Use your camera as a measuring device. This doesn’t refer to the distance scale on the focus ring(!). Rather, find a subject that you have an empathy with and take a sequence of shots to ‘explore the distance between you’. Add the sequence to your learning log, indicating which is your ‘select’ – your best shot.
When you review the set to decide upon a ‘select’, don’t evaluate the shots just according to the idea you had when you took the photographs; instead evaluate it by what you discover within the frame (you’ve already done this in Exercise 1.4). In other words, be open to the unexpected. In conversation with the author, the photographer Alexia Clorinda expressed this idea in the following way:
Look critically at the work you did by including what you didn’t mean to do. Include the mistake, or your unconscious, or whatever you want to call it, and analyse it not from the point of view of your intention, but because it is there.
I have been thinking about this exercise for some time and have finally accepted that the the greatest empathy and the distances between us has to be between myself and my daughter. My daughter has Aspergers which is not a condition she suffers from but grows and thrives from. Trying to understand that she will never acknowledge experiences the same way my wife and myself do creates a distance in our relationship that takes time and effort to overcome. The distance is reduced by waiting for my daughter to explain her thought process of trying to understand a given situation and then either myself or her mother trying to break the emotions and concepts down into simpler smaller bite sizes so the distance between is lessened to a point where we are almost on the same page. Engaging in subjects my daughter is interested in is phenomenal as the information gathered is incredible and at times I find myself becoming the student, at these points my daughter is more open to engagement and is more forthcoming with her emotions and not leaving herself feeling isolated and distanced.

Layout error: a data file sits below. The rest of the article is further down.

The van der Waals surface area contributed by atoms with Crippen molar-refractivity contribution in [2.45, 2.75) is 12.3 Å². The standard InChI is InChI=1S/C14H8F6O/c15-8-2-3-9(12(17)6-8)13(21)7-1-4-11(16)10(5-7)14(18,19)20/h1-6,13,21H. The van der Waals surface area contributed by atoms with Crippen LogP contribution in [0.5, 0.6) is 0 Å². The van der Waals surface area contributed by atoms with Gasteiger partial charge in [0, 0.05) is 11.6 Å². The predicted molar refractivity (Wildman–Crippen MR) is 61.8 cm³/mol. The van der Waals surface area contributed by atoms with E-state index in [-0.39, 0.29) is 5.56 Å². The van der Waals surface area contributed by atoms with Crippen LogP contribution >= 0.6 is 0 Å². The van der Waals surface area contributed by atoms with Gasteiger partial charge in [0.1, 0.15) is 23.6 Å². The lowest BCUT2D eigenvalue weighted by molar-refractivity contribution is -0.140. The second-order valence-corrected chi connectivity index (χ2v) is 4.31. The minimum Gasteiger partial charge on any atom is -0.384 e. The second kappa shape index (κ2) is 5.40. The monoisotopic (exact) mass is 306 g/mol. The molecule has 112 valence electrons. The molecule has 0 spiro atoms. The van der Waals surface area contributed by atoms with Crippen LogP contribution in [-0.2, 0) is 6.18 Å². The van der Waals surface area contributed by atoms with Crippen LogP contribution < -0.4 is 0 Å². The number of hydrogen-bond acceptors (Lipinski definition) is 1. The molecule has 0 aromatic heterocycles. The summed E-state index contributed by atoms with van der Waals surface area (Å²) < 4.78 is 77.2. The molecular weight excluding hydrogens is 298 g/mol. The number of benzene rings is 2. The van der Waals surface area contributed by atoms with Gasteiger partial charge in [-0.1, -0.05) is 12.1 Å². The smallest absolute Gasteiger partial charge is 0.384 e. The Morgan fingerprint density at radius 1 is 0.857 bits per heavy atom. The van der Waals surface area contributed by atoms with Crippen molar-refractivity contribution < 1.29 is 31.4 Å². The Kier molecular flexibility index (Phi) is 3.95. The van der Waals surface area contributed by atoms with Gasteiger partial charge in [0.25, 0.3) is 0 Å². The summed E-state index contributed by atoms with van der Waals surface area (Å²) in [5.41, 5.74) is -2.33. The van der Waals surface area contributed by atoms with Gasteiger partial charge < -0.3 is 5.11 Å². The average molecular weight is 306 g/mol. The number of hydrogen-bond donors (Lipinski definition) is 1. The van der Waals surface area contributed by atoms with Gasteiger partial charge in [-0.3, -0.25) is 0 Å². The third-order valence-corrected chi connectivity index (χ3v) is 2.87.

The shots I have taken show the process of engagement between myself and my daughter from times I should leave well alone to moments where we can both enjoy each others company and conversations.
The photo I chose for my select image was captured whilst my daughter was creating a piece of art work she was preparing for her Art GCSE exam. It looks like she is completely engrossed in the action of drawing when she was in fact explaining to me why she chose to draw the piece and was only making minor adjustments to the drawing. Before this action she was sat up making eye to contact and merely glimpsed down at this point, the intention was to show a more one to one engagement between myself and the subject but now she looks to be indifferent of my presence.